If you want to go through the learning exercise of programming a betting system for your chosen game, go for it. But you'll always reach the same conclusion: if you're playing a house-advantaged game, and that house edge doesn't change from one hand to the next *based on* whether you won or lost the prior hand, then changing your bets based on that criteria won't change the house edge. That should be obvious, no?

It doesn't take any. If you're working from the premise of a fair game (fair dice, unbiased wheel, etc) and you're looking at just betting patterns, you can examine a system on paper and see it doesn't work without betting a single dollar. If you're looking at a real-world set of events and you think they behave *differently than* a canonical casino game, then you're not really testing a system, you're playing that game for bias.Quote:AxelWolfThe question is...how many rolls of winning does it take to say,.OK this sh*t isn't random, something strange is going on?

1. How long have you been playing using this system?

2. Are you profitable at this point?

3. Do you have accurate records/proof of all sessions to verify your results?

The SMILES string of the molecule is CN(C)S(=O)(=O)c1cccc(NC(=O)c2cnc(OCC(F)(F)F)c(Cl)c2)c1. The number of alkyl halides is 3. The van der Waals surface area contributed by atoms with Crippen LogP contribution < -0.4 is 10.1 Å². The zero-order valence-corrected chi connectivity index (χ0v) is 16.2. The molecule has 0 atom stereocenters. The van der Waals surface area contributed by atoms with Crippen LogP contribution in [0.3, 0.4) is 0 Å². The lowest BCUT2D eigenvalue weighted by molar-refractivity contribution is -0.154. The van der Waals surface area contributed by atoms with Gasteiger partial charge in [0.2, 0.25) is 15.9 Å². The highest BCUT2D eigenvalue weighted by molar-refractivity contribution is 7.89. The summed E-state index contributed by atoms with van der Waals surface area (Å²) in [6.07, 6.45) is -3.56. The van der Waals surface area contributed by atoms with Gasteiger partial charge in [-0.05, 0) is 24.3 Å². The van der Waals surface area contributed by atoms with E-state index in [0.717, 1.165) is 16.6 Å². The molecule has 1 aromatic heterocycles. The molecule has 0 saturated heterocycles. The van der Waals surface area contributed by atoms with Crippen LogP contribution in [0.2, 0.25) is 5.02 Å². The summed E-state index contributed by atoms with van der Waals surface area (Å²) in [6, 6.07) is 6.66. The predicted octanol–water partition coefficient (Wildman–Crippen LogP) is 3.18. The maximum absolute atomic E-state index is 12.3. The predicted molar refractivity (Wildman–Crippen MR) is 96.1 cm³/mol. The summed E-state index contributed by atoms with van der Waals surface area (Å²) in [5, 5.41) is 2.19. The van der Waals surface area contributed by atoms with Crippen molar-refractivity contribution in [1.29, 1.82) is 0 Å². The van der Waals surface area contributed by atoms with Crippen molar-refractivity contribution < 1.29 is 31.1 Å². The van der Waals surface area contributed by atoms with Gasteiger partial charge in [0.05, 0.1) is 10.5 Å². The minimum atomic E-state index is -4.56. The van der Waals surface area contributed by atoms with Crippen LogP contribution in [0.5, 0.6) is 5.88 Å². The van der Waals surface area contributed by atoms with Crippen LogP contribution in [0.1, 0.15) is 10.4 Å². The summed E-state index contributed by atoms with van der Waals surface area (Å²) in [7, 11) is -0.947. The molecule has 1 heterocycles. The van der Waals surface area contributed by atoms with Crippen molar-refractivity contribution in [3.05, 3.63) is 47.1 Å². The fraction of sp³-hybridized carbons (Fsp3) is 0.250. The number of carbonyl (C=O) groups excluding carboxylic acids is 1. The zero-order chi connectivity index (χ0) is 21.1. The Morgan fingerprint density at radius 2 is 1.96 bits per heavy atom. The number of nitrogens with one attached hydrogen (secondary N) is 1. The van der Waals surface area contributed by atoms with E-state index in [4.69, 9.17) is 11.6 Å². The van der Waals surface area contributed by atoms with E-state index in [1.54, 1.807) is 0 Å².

That would be a starting point.

It's easy for a mathematician/statistician to say that all betting systems are worthless. To put that in a mathematical formula and prove it may be a bit more challenging.

Quote:cwwbjrThat's a good question. If you are referring to real casino play (not computer generated on line or simulated play) I would ask you 3 questions as follows;

1. How long have you been playing using this system?

2. Are you profitable at this point?

3. Do you have accurate records/proof of all sessions to verify your results?

That would be a starting point.

It's easy for a mathematician/statistician to say that all betting systems are worthless. To put that in a mathematical formula and prove it may be a bit more challenging.

A proof may look something like:

For any N < 0

For any K > 0

N*K < 0

N is house edge

K is money in action

Quote:cwwbjrThat's a good question. If you are referring to real casino play (not computer generated on line or simulated play) I would ask you 3 questions as follows;